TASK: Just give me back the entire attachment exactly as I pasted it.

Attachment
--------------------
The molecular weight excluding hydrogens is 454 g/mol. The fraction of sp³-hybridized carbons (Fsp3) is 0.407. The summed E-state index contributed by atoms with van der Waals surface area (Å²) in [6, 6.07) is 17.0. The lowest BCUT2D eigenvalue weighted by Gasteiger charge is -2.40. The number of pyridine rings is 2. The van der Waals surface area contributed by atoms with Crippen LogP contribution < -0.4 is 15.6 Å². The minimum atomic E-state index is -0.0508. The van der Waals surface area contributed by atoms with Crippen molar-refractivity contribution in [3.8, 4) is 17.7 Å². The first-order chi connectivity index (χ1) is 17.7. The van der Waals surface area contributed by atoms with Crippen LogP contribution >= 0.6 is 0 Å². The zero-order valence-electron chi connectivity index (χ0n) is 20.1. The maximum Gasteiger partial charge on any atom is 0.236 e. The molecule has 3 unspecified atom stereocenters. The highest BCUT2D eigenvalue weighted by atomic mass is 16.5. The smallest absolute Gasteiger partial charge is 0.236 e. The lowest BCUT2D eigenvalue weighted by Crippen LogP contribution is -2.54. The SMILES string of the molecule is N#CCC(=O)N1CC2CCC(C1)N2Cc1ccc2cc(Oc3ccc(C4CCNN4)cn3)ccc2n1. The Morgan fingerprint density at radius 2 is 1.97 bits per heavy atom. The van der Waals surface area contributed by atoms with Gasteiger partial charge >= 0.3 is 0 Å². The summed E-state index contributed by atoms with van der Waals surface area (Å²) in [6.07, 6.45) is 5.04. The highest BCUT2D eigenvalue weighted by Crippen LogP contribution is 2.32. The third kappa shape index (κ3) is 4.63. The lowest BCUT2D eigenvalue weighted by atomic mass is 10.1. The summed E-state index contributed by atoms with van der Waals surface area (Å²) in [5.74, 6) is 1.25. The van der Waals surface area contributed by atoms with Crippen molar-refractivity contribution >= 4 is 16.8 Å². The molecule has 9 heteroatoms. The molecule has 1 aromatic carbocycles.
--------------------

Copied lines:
The molecular weight excluding hydrogens is 454 g/mol. The fraction of sp³-hybridized carbons (Fsp3) is 0.407. The summed E-state index contributed by atoms with van der Waals surface area (Å²) in [6, 6.07) is 17.0. The lowest BCUT2D eigenvalue weighted by Gasteiger charge is -2.40. The number of pyridine rings is 2. The van der Waals surface area contributed by atoms with Crippen LogP contribution < -0.4 is 15.6 Å². The minimum atomic E-state index is -0.0508. The van der Waals surface area contributed by atoms with Crippen molar-refractivity contribution in [3.8, 4) is 17.7 Å². The first-order chi connectivity index (χ1) is 17.7. The van der Waals surface area contributed by atoms with Crippen LogP contribution >= 0.6 is 0 Å². The zero-order valence-electron chi connectivity index (χ0n) is 20.1. The maximum Gasteiger partial charge on any atom is 0.236 e. The molecule has 3 unspecified atom stereocenters. The highest BCUT2D eigenvalue weighted by atomic mass is 16.5. The smallest absolute Gasteiger partial charge is 0.236 e. The lowest BCUT2D eigenvalue weighted by Crippen LogP contribution is -2.54. The SMILES string of the molecule is N#CCC(=O)N1CC2CCC(C1)N2Cc1ccc2cc(Oc3ccc(C4CCNN4)cn3)ccc2n1. The Morgan fingerprint density at radius 2 is 1.97 bits per heavy atom. The van der Waals surface area contributed by atoms with Gasteiger partial charge >= 0.3 is 0 Å². The summed E-state index contributed by atoms with van der Waals surface area (Å²) in [6.07, 6.45) is 5.04. The highest BCUT2D eigenvalue weighted by Crippen LogP contribution is 2.32. The third kappa shape index (κ3) is 4.63. The lowest BCUT2D eigenvalue weighted by atomic mass is 10.1. The summed E-state index contributed by atoms with van der Waals surface area (Å²) in [5.74, 6) is 1.25. The van der Waals surface area contributed by atoms with Crippen molar-refractivity contribution >= 4 is 16.8 Å². The molecule has 9 heteroatoms. The molecule has 1 aromatic carbocycles.